Trying to Teach with Integrity

February 21, 2011

“I touch the future; I teach.”  -Christa McAuliffe 

When I was in high school, I felt that I was mistreated as a student. I was one of the kids on drugs, one of the ones who liked to cause trouble. I also adhered to what the media taught me about school being boring and my teachers being stuffy fools who needed to get a life. I saw school as a prison that held me back from experiencing life. As I matured, I found out the hard way that I was wrong. I had issues in my life that kept me from being mature enough to see the benefits of having an institution whose sole purpose was to offer me a foundation of knowledge that would help me succeed in life. Though school offered me many good opportunities, I couldn’t see past my negative experiences to reap the benefits. It wasn’t until later in life I learned to value a good, free education. This is at the essence of my heart as an educator. I hope to reach the students who are like I used to be, I hope to put some concrete meaning and purpose into their lives. I want to make my class a life experience rather than something students just have to wait through to get on with life. Unfortunately, that’s easier said then done.

School should be a life experience in itself, not just a training ground. There are many aspects of an effective classroom. Teachers should seek to know their subjects as thoroughly as possible. In order to motivate their students they should try to make their subjects relative to what students are interested in on their own time, and they should use every opportunity to show students how important the skills being taught are in life. Without taking away from learning, they should try to make it fun. How this will become manifested depends on the subject and the teacher’s own personality, but school does not have to be boring all the time. However, even if a teacher has come up with the most creatively fun and productive activities, it doesn’t mean anything if he can’t maintain a positive learning environment in which the students are willing to put in their own work and do the activities that aren’t always entertaining.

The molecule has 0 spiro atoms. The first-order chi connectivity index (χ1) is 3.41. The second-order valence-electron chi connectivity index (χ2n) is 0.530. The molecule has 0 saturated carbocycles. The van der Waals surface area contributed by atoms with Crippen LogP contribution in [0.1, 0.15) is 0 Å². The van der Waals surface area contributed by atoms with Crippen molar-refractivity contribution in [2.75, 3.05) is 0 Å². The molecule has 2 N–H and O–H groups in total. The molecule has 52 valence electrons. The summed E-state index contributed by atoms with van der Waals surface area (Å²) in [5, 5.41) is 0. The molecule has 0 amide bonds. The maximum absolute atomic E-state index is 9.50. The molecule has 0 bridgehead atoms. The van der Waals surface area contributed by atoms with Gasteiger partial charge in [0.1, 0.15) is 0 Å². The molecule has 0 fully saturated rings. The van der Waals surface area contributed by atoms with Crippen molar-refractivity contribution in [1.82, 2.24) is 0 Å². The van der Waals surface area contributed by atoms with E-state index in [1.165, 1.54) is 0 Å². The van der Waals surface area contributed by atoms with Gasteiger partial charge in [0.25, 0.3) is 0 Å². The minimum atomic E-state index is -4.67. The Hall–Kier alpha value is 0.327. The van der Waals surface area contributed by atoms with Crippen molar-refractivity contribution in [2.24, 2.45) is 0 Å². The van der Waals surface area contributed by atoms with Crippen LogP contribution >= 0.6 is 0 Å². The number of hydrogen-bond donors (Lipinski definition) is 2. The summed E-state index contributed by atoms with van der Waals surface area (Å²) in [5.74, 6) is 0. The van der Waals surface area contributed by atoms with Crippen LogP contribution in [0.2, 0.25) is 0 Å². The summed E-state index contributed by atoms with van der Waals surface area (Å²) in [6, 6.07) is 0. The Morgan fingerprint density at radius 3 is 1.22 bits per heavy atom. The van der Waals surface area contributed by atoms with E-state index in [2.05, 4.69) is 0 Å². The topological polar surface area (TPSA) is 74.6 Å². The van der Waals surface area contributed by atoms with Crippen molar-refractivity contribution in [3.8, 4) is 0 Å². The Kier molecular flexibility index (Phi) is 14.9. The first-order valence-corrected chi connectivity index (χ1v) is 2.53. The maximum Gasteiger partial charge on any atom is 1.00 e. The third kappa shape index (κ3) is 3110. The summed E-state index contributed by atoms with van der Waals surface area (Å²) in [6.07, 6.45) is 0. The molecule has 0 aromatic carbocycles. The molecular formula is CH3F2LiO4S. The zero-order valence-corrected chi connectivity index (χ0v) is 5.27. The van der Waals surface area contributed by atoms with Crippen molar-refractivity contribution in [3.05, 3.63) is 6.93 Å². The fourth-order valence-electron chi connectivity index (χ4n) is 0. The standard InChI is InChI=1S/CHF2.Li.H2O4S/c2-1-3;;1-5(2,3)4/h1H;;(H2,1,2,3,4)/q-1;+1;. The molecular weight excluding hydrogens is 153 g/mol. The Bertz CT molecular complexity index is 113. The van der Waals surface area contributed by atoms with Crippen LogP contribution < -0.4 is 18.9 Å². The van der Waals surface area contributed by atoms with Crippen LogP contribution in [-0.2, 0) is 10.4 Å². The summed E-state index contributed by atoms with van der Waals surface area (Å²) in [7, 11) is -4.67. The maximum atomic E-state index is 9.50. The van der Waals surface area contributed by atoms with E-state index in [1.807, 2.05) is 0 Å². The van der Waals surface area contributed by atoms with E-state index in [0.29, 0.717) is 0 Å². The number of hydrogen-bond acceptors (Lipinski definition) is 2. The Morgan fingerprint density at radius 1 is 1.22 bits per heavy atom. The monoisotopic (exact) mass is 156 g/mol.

In my opinion, the most important step in creating an effective learning environment is to establish trust. There are many ways to do this, but first you have to become a person of integrity, to be consistent in your actions. A teacher who will make clear boundaries and stick to them will give their students a sense of security in knowing what consequences to expect from their actions whether positive or negative. However, there must be an awareness of the individual as well. A teacher must take into account the circumstances of every situation and try to be aware of when they need to be flexible. Each person is different, what works for one student might not work for another, it is important to find out what works best for the individual, especially in matters of discipline.

In most cases, if a teacher truly seeks to respect his/her students and see them as people, they will sense this. Just like everyone else, a teacher’s actions reveal his/her heart. However it is difficult for some kids to receive even a positive response from someone in authority, so it is important to become skillful in language that shows the students teachers are for them and want to see them succeed. The language that teachers use should always be in a loving and self-controlled manner that provides respect. Of course, once a teacher develops a rapport with students and gets to know them individually, he/she can often use humor or sarcasm to push them in the right direction. But this is only after a measure of trust has been established, and the teacher truly knows the student.